She knew that not every woman was as fortunate as her to be married to a man of unwavering faith who loved her deeply and took time to teach her. She didn’t just know the ways of managing a household; she knew mathematics, basic reading, and the Torah. She thanked God daily for the way her husband cherished her. He used his privilege as a man to uplift her, not overpower her. He sang her praises at the city gates when he was alive, and in his death she sang the praises of God for all he taught her. He knew his life as a warrior was one that could leave her widowed and he ensured she could manage in his absence.
She wore a widow’s clothes but she lived a wise and plentiful life.
Word was beginning to spread that Absalom was killed by David’s men. Much of the town was unsure how to respond, but she was grieved knowing that no matter the situation, David would be mourning the loss of his son.
Arguments were spreading amongst all of Israel as quickly as the war had begun and ended.
“King David rescued us from our enemies and saved us from the Philistines!”
“But Absalom was the new king.”
“Absalom chased away King David, he never willingly abandoned us.”
“Return King David to the throne!”
“Down with the dynasty of David! We have no interest in the son of Jesse,” chanted Sheba, a man returning home from battle. He blew a rams horn and called whomever would follow to retreat from David back toward the legacy and mission of Absalom.
Sheba was rooted in the tribe of Benjamin; a tribe known for their ferocious nature on the battlefield. Although the tribe of Judah emerged as the leading tribe in Israel, Benjamin’s history in leadership and battle was not forgotten. The men of Israel withdrew from David and followed Sheba.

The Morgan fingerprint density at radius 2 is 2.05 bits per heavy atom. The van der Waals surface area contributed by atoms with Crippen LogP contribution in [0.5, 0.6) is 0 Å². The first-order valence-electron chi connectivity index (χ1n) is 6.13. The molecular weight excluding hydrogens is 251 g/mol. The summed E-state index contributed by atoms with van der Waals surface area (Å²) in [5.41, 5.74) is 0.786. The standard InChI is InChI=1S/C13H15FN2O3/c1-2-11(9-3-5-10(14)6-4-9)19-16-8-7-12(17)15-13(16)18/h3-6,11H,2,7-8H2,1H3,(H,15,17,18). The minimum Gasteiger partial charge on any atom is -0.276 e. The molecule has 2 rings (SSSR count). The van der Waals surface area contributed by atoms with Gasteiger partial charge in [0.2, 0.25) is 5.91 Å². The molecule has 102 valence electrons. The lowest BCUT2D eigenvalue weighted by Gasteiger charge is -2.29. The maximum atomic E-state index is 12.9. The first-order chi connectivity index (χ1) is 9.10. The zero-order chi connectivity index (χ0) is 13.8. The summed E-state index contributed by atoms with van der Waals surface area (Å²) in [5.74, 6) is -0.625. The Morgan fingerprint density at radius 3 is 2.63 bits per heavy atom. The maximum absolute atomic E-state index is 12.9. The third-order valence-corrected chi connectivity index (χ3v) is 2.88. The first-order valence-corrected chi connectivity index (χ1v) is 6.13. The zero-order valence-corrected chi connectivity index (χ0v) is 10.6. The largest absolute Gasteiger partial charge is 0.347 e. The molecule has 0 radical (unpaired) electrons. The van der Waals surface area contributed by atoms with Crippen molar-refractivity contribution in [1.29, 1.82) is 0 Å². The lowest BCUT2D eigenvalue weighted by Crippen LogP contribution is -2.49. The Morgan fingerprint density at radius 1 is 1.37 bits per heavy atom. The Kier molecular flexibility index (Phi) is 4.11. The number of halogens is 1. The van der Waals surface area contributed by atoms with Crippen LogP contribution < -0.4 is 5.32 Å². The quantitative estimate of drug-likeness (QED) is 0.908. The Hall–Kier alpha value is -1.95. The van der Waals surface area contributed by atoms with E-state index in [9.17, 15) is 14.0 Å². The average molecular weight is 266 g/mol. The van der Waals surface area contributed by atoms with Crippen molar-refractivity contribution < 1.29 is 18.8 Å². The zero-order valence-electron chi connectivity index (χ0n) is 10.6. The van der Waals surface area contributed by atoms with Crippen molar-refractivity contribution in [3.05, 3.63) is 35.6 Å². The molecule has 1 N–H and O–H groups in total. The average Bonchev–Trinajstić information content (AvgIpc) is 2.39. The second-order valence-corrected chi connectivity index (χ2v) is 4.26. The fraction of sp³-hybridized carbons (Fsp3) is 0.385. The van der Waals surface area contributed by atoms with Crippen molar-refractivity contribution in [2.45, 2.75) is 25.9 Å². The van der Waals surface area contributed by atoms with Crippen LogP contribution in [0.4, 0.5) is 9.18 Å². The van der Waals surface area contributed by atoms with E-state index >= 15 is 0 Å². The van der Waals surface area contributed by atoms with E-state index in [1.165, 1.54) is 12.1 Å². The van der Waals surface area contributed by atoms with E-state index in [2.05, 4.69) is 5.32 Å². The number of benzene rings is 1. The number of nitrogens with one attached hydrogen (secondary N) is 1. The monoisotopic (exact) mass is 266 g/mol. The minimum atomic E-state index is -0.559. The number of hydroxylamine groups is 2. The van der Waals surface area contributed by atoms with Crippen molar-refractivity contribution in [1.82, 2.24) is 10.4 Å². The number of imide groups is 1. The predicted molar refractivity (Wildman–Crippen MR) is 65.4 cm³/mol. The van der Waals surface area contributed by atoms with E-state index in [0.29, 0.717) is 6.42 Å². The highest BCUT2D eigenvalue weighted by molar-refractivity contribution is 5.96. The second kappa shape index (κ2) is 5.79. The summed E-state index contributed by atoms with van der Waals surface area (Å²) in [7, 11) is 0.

After gathering a following, Sheba led his men through all the tribes of Israel to the town of Abel-beth-maacah. His arrival to her town was loud and disruptive. While Sheba’s men assembled for battle against the tribe of Judah who was fiercely protecting their David, the rest of the town fled to their homes. It was clear Sheba’s men were planning to make the town a place of hideout. As his clan followed him and passed by her home, she felt a chill. In her heart, she knew who was God’s chosen leader.
“Sheba has chosen a battle he cannot win,” she thought to herself. “Has he not seen the fate of Absalom with his own eyes?”
She knew better than to speak in this moment. While she could not lead a rebellion in the streets, she knew there would soon be people waiting outside her home.
The next few days were fairly quiet, but not in a comforting way. There was the hush of rebellious whispers mixed with an unrest amongst the women; the combination creating tension within the town walls. While women did not have the power to make decisions for the community, many had the intuition to know something evil was stirring.